22 Sep 2017
Posted in: First Time Buyer
There’s a famous line from an Edward Sharpe and the Magnetic Zeros song that says: “Home is wherever I’m with you.” And sure, home may be a feeling – but it’s not quite the case in the dead of winter when you’re half frozen due to shoddy insulation.
Buying a house requires a bit of savvy, both with savings and the process, and completing certain tasks can definitely speed it all up.
Your future home is the place where you’ll make thousands of memories, but it also needs to be functional, so today we’re going to shed light on seven tasks that could save you heaps of time and effort during your mortgage process and house hunt.
Collect all your useful documents right from the off. For most people, this will mean gathering together the documents for your mortgage application (we have a handy little checklist of what you will need here). For salaried employees, this includes proof of address and identity, your P60, recent payslips, a salary certificate, and bank account statements.
Self-employed people will need to gather account audits, tax certificates, bank statements, statements of any recent borrowing, and three years Revenue Notice of Assessment.
You absolutely can rush out right now and start looking at houses, but we advise holding your horses and getting Approval in Principle first. This way, if you find the house of your dreams you’ll know if you can afford it or not, and you’ll possibly save yourself heartache (and a mad scramble) down the line.
Likewise, before you start looking at houses, pop into your mortgage advisor for a chat so you know that everything adds up financially.
Which leads nicely on to point number three…
Saving is a crucial part of your mortgage application, but it can be hard to know how much you should squirrel away. You’ll need to cover repayments and your deposit – but how much is that likely to be?
Mortgage calculators are handy tools and will give you a good estimate of your repayments, but they shouldn’t be taken as gospel truth. Interest rates may go up – and even then, your mortgage advisor will usually do a stress test to prove that you can afford a certain rate above the cost of the repayment.
And while you’ll be saving towards your deposit, you should also be saving with the intention of covering the mortgage repayments you’ll have – plus a little bit extra.
There are hidden extras to keep in mind too, like stamp duty (everyone’s favourite!), legal fees, surveyor’s fees, the Local Property Tax, insurance, and the valuer’s report.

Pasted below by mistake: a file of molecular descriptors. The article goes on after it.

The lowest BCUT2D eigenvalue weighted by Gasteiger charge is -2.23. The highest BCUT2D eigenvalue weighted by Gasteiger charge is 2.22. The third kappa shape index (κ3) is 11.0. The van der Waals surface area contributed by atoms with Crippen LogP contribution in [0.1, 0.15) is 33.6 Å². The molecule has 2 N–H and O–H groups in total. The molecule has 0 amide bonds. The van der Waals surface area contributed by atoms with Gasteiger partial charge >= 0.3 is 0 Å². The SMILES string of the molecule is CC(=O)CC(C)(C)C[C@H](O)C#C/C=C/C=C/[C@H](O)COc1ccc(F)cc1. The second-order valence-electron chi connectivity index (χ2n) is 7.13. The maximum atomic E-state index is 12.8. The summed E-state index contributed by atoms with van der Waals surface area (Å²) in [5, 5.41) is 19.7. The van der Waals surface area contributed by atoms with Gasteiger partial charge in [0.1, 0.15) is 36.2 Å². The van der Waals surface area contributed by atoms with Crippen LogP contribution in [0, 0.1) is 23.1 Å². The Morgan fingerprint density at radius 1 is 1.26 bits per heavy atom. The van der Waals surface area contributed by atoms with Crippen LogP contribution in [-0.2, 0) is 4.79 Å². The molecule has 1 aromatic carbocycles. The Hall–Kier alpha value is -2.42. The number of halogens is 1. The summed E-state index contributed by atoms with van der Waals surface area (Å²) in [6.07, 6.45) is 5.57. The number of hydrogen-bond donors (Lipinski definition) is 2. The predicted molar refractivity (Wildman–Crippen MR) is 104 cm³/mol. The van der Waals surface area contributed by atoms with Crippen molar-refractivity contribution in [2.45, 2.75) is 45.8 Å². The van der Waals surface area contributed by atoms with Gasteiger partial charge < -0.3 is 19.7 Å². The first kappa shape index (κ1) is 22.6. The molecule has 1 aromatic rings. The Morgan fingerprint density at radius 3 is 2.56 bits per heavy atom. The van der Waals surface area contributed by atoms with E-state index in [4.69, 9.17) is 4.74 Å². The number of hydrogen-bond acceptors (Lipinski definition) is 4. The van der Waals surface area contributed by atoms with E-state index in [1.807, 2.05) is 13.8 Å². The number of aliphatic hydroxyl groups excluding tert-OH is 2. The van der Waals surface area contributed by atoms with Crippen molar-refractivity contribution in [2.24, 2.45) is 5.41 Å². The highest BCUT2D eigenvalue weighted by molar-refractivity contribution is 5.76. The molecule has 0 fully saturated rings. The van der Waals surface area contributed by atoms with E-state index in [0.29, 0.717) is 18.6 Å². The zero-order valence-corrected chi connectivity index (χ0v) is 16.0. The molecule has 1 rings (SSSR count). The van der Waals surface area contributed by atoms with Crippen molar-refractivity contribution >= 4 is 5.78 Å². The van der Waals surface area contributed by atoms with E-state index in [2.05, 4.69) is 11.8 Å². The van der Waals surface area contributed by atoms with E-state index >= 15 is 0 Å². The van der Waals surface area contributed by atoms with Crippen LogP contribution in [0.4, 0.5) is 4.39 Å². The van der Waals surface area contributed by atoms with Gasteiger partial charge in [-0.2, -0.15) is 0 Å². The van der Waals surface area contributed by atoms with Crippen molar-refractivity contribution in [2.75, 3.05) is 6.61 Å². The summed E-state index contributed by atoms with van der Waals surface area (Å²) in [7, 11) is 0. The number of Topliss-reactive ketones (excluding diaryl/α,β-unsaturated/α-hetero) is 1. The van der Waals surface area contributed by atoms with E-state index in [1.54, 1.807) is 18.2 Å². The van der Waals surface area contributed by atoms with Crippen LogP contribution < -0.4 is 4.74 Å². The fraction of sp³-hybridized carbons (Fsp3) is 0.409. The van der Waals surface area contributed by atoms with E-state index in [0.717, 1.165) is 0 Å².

Until you started on your mortgage journey, you probably didn’t think too much about your credit rating – however, it’s important for your application.
You can get your credit report from the ICB for €6 and that’ll tell you your score. If you do have bad loans which have affected your rating, you may need to wait out a five-year period before that loan is removed from the report. As painful as it may be to wait, it will make all the difference in the long run.
It can be hard to tell if a house is good value, especially if you’ve fallen for its pretty façade. The Property Price Register gives a list of prices for houses sold all around Ireland since 2010, so you can check out the price of similar properties.
You should also see if you can find out how long it’s been on the market, or if it’s been up for sale before. Don’t be afraid to dig around the internet or make phone calls to the current estate agent.
Decide what's important distance-wise, then calculate the cost. If the house is too far from the city centre or your family, you may want to re-evaluate what locations you can afford.
You’ll also need to figure out how much travel you’re willing to put in. While houses in West Dublin or a commuter town might save you €10,000, is it worth it for the extra hour you’ll spend travelling twice a day? Some will say yes, but for others the commute just isn’t worth it, so take the time to figure out what’s important to you.
Tip: Don't figure this out on the drive out to the viewing. Save yourself hours of deliberation and cross this distance off your list at an early stage.
The internet is the ultimate tool for digging for info, property included. Sites like Daft and MyHome.ie offer options to subscribe to notifications giving you a great way to log your interest early on and hopefully get ahead of the crowds.
Viewings are often jam-packed, so getting in early might make all the difference. You know what they say about early birds and worms!
If you want to know more about the mortgage process, a 30 minute mortgage meeting with your EBS Mortgage Master will give you all the info you need.
There are more tips in our First Time Buyer guide.
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The content of this blog is expressed in broad terms and is limited to general information purposes only. Readers should always seek professional advice to address issues arising in specific contexts and not seek to rely on the information in this blog which does not constitute any form of advice or recommendation by EBS d.a.c.
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